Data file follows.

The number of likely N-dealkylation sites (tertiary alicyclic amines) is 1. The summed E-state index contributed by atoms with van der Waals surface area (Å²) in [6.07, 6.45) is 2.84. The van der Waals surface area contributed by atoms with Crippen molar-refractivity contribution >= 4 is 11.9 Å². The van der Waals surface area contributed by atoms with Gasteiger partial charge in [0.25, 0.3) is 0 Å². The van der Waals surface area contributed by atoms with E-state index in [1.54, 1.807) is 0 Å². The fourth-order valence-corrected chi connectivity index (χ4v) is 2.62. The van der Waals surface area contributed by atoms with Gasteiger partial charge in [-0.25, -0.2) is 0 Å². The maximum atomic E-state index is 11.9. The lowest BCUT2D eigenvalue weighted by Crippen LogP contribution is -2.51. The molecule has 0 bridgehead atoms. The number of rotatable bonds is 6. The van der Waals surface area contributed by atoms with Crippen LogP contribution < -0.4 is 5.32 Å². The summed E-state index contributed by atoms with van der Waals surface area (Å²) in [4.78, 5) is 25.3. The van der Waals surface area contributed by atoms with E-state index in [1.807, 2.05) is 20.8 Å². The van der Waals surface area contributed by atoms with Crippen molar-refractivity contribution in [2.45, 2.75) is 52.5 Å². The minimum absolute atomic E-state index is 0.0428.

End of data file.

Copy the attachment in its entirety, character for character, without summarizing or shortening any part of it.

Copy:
The number of likely N-dealkylation sites (tertiary alicyclic amines) is 1. The summed E-state index contributed by atoms with van der Waals surface area (Å²) in [6.07, 6.45) is 2.84. The van der Waals surface area contributed by atoms with Crippen molar-refractivity contribution >= 4 is 11.9 Å². The van der Waals surface area contributed by atoms with Gasteiger partial charge in [0.25, 0.3) is 0 Å². The van der Waals surface area contributed by atoms with E-state index in [1.54, 1.807) is 0 Å². The fourth-order valence-corrected chi connectivity index (χ4v) is 2.62. The van der Waals surface area contributed by atoms with Gasteiger partial charge in [-0.25, -0.2) is 0 Å². The maximum atomic E-state index is 11.9. The lowest BCUT2D eigenvalue weighted by Crippen LogP contribution is -2.51. The molecule has 0 bridgehead atoms. The number of rotatable bonds is 6. The van der Waals surface area contributed by atoms with Crippen LogP contribution < -0.4 is 5.32 Å². The summed E-state index contributed by atoms with van der Waals surface area (Å²) in [4.78, 5) is 25.3. The van der Waals surface area contributed by atoms with E-state index in [1.807, 2.05) is 20.8 Å². The van der Waals surface area contributed by atoms with Crippen molar-refractivity contribution in [2.45, 2.75) is 52.5 Å². The minimum absolute atomic E-state index is 0.0428.